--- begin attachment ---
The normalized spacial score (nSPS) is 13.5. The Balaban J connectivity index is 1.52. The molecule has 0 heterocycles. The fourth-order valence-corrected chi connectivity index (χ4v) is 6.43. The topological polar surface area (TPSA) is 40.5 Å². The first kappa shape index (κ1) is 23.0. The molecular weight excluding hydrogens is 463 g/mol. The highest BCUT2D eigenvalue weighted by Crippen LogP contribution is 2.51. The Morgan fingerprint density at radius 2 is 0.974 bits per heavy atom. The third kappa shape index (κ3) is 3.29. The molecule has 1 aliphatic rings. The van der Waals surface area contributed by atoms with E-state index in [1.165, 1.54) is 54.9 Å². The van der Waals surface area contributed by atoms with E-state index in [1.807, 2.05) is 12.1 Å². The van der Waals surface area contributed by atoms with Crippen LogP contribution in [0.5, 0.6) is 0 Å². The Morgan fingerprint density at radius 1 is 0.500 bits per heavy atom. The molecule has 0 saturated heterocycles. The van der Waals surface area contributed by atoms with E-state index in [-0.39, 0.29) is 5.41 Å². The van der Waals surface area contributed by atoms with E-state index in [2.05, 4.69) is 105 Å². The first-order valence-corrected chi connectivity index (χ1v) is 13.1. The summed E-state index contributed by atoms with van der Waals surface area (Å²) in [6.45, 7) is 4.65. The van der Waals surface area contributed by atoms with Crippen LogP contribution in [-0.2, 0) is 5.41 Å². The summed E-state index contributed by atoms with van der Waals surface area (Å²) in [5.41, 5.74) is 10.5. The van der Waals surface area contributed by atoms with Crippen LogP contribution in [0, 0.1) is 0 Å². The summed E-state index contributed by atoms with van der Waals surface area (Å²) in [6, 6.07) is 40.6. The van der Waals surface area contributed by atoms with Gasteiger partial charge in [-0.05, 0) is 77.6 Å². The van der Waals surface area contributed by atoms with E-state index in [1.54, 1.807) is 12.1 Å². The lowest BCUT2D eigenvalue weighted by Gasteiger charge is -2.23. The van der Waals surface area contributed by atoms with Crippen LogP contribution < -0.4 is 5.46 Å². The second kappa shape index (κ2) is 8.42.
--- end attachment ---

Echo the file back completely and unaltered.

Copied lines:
The normalized spacial score (nSPS) is 13.5. The Balaban J connectivity index is 1.52. The molecule has 0 heterocycles. The fourth-order valence-corrected chi connectivity index (χ4v) is 6.43. The topological polar surface area (TPSA) is 40.5 Å². The first kappa shape index (κ1) is 23.0. The molecular weight excluding hydrogens is 463 g/mol. The highest BCUT2D eigenvalue weighted by Crippen LogP contribution is 2.51. The Morgan fingerprint density at radius 2 is 0.974 bits per heavy atom. The third kappa shape index (κ3) is 3.29. The molecule has 1 aliphatic rings. The van der Waals surface area contributed by atoms with E-state index in [1.165, 1.54) is 54.9 Å². The van der Waals surface area contributed by atoms with E-state index in [1.807, 2.05) is 12.1 Å². The van der Waals surface area contributed by atoms with Crippen LogP contribution in [0.5, 0.6) is 0 Å². The Morgan fingerprint density at radius 1 is 0.500 bits per heavy atom. The molecule has 0 saturated heterocycles. The van der Waals surface area contributed by atoms with E-state index in [-0.39, 0.29) is 5.41 Å². The van der Waals surface area contributed by atoms with E-state index in [2.05, 4.69) is 105 Å². The first-order valence-corrected chi connectivity index (χ1v) is 13.1. The summed E-state index contributed by atoms with van der Waals surface area (Å²) in [6.45, 7) is 4.65. The van der Waals surface area contributed by atoms with Crippen LogP contribution in [-0.2, 0) is 5.41 Å². The summed E-state index contributed by atoms with van der Waals surface area (Å²) in [5.41, 5.74) is 10.5. The van der Waals surface area contributed by atoms with Crippen LogP contribution in [0, 0.1) is 0 Å². The summed E-state index contributed by atoms with van der Waals surface area (Å²) in [6, 6.07) is 40.6. The van der Waals surface area contributed by atoms with Gasteiger partial charge in [-0.05, 0) is 77.6 Å². The van der Waals surface area contributed by atoms with E-state index in [1.54, 1.807) is 12.1 Å². The lowest BCUT2D eigenvalue weighted by Gasteiger charge is -2.23. The van der Waals surface area contributed by atoms with Crippen LogP contribution < -0.4 is 5.46 Å². The second kappa shape index (κ2) is 8.42.